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Bordering Tibet, the high and isolated Langtang Valley lies between the main Himalayan range of the north and a slightly lower range of snowy peaks to the south. Due to its close proximity to Tibet, Langtang Valley is one of the best treks to meet the welcoming Tamang people, whose religious practices, language and dress are more similar to those of Tibetans than to the traditions of their cousins in the middle mountains.
Langtang is the closest trekking destination from Kathmandu. The trek is surprisingly quieter than regions of Everest and elsewhere on the Annapurna massif, providing a less-travelled, more intimate trekking experience with an abundance of wildlife, majestic waterfalls, and 360-degree views of the Himalayan mountain range from Annapurna in the West to Makalu in the East.
The captivating Langtang Valley trek follows the river upstream through forest of pine, bamboo, rhododendron and pastures to arrive at the alpine meadows of Kyanjin Gompa, where exceptional views of soaring, snow-capped peaks and glaciers await the adventurous.
During your trek, you’ll enjoy views of the highest summits in the area, including Langtang Lirung (7,246m) along with Gang Chhenpo (6,388m) and Naya Kanga (5,846m) and the breathtaking Dorje Lhakpa (6,966m).
Your trekking adventure starts with a walk up the Langtang Valley to Langtang Village (3,430m) in Langtang National Park. This allows gradual acclimation to the altitude and a chance to admire Nepal's natural flower, the rhododendron, in bloom.
As you trek, you'll wander under prayer flags and across suspension bridges, experiencing highlights like crossing the Bhote Koshi river, visiting Buddhist monasteries, yak pastures, and a renowned cheese factory. Evenings in the village bring cozy stays in traditional tea houses, offering meals made with fresh, local ingredients.
The journey ascends to the valley's upper reaches, where yaks roam and peaks rise, offering breathtaking views towards Tibet. A major highlight is climbing to Kinjii Rii Peak (4,300m) for a stunning sunrise view of the Langtang Range, and exploring the Langtang glacier and the yak pastures of Langshisha Kharka.
The trail, alive with locals, mules, and wildlife, lets you witness traditional lifestyles, like wood carrying, bamboo weaving, and farming. The rich biodiversity includes oak, fir, pine, maple, hemlock, black bear, rhesus monkeys, Himalayan tahr, red pandas, pika, musk deer, lophophorus, and various birds.
* All prices are per person and listed in Australian Dollars (AUD). All prices shown are GST inclusive where applicable.
Upon your arrival at Tribhuvan International Airport, you'll be greeted by one of our friendly team members – often it's Mango (wait until you see how charming he is!). He'll escort you to The Kathmandu Guest House in Thamel in the comfort of a private vehicle. Don't worry if your flight lands late at night; we'll be there to welcome you, no matter the hour. The drive to the hotel is typically around 35 minutes, depending on traffic.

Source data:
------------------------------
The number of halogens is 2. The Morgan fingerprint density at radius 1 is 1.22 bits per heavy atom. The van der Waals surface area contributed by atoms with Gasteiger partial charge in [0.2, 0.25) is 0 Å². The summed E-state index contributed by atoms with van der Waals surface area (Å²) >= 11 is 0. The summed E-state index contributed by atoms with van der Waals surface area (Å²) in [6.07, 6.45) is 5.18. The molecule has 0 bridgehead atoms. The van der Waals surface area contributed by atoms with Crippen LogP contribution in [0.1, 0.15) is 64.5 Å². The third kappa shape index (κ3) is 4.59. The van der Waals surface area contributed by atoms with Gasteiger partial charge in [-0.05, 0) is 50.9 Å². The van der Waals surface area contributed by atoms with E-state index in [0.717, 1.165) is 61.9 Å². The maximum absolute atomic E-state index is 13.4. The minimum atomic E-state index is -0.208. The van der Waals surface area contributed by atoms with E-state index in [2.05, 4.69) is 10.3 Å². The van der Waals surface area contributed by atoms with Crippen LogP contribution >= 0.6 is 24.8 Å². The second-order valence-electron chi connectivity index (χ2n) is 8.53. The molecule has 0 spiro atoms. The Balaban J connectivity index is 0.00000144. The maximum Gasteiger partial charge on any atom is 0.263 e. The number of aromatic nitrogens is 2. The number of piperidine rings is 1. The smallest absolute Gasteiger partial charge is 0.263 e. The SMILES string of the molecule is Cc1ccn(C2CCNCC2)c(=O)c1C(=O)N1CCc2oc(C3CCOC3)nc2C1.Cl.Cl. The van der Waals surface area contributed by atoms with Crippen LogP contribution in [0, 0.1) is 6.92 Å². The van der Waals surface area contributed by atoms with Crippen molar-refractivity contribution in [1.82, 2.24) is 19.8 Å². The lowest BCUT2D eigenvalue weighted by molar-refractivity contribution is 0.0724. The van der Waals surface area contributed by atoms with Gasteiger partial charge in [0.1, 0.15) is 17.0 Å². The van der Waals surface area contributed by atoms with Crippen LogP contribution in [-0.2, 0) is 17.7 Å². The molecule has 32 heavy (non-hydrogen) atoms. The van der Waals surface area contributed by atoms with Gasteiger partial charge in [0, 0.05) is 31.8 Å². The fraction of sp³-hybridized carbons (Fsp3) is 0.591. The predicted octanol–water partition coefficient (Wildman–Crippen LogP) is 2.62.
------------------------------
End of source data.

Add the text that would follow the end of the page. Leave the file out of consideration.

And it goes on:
Once at the hotel, you’ll find the check-in process a breeze. Settle into your private room and let the weariness of your flight dissolve into the coziness and comfort awaiting you.
For important details on visas and helpful tips for your flight arrival, please refer to the essential information we've provided.
Kathmandu is a wonderful mix of the ancient alongside the modern. Crowded, busy streets, cars, motorbikes, and buses thread their way between ancient temples, crumbling shrines and modern offices, as picturesque palaces slowly sag into dereliction and Buddhist stupas gaze over the bustling scene with their all-seeing eyes. Although a crowded, noisy, and polluted city, it is also friendly, fascinating and vibrant.
Today is free time for you to explore and enjoy sight-seeing in your own time. Join up with other women on the trip, or enjoy experiencing these sites individually.
If you’re looking to get the most from your time here, we recommend the following:
Pashupatinath – The largest Hindu Temple of Nepal, dedicated to the supreme Hindu God, Shiva, situated on the banks of the Bagmati River. At Pashupatinath, you’ll see exceptionally carved statues and idols of Hindu deities, as well as a long row of Shiva-Lingas. This complex of small temples – and the golden hood at the top of the main Temple – are truly fascinating. Moreover, you’ll get the opportunity to witness a Hindu death ritual at Pashupati Aryaghat – a unique cultural experience that will linger long in your memory.
Boudhanath – A site that holds huge religious significance among the Tibetan Buddhists of Nepal. A major shrine on the ancient Indo-China trade route, traders and scholars would visit Boudhanath seeking blessings for a safe journey through the high Himalayan passes to Tibet. Even today, saffron-robed monks practice daily circumambulations of Boudhanath, as colourful prayer flags touch the skyline from the dome pinnacle to the base of the large monument. The centre of Tibetan culture in Nepal, Boudhanath is a truly special place.